Since retiring from his own successful boilermaking business, Alan McEwen has concentrated on writing and currently has published three books through his own publishing house with more to follow! I have known Alan many years and he is a real professional and is enthusiastic about everything he does. This latest book is a product of both his professionalism and his enthusiasm – it is meticulously researched and written. As one who spends quite a bit of time with steam engines, both road and rail, I have sometimes wondered about the ‘what if’ scenario but with modern materials and practices, the likelihood of a boiler explosion these days is extremely rare. However, 100 years ago and more, things were different and poor workmanship, bad design, plain negligence, and often the relentless pursuit of profit, caused some horrific accidents. Of course, it was rarely those who were really responsible who were killed or badly injured, rather the poor hapless workman. Alan describes some really horrific accidents and anyone with a modicum of knowledge these days can see the inevitable developing long before it actually happens, particularly so with multiple explosions where, had the boilers been installed with better regard for safety, especially considering the ‘what if’ scenario, then it is unlikely that the explosions would have happened. That said, many were caused by a staggering lack of thought with regard to the inevitable deterioration of the metal of the boiler and a complete lack of a regular inspections scene. Of course, the earlier explosions occurred at a time when the regime of rigorous boiler inspections we have today were in their infancy and it is interesting to see the development of such schemes over time. In addition to the accidents – many involving mills or factories, though road and railway engines were not immune ­- Alan takes us through the different types of boilers involved and how they were made, so this is not just a book about boilers that failed with dramatic results, it is about the equipment itself. I was spell bound and spent several happy evenings reading every word. At the end I was left with not only an uneasy feeling of ‘there by the Grace of God go I’, but also wanting to know more. It should be a ‘must read’ for all owners and operators of steam plant, if only as a sober reminder of what could happen.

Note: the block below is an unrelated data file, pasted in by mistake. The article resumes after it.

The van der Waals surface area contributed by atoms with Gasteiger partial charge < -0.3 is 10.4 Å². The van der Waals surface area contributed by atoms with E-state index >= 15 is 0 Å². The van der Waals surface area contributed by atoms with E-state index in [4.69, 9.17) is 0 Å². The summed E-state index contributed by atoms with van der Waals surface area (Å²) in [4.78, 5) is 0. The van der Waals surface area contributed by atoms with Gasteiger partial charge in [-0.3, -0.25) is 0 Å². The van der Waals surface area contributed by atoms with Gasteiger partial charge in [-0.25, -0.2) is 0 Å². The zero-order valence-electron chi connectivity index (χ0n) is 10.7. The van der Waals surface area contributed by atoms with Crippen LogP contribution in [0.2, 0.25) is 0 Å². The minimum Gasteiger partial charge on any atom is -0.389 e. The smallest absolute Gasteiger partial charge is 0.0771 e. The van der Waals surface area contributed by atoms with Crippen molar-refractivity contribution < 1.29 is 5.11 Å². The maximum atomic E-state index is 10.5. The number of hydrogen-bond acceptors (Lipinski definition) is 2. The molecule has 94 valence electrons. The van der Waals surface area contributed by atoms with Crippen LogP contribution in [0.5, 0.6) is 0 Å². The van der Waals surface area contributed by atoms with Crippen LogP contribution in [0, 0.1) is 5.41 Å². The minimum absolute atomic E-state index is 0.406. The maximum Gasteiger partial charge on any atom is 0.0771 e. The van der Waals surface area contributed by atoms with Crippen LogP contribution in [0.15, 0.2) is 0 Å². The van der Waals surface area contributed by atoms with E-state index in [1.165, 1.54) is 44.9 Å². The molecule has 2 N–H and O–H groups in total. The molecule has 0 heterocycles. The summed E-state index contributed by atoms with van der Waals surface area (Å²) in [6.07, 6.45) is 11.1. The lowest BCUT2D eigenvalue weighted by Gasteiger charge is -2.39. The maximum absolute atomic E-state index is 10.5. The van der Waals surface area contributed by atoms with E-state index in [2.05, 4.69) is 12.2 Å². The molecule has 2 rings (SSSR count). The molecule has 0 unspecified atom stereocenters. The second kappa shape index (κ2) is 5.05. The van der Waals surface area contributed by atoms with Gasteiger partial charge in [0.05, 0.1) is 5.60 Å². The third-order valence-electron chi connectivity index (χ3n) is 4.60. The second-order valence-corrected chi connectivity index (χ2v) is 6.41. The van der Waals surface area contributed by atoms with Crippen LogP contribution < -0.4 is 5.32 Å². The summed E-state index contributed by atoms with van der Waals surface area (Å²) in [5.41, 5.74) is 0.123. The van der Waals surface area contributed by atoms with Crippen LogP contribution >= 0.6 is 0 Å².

6. Rated 5 out of 5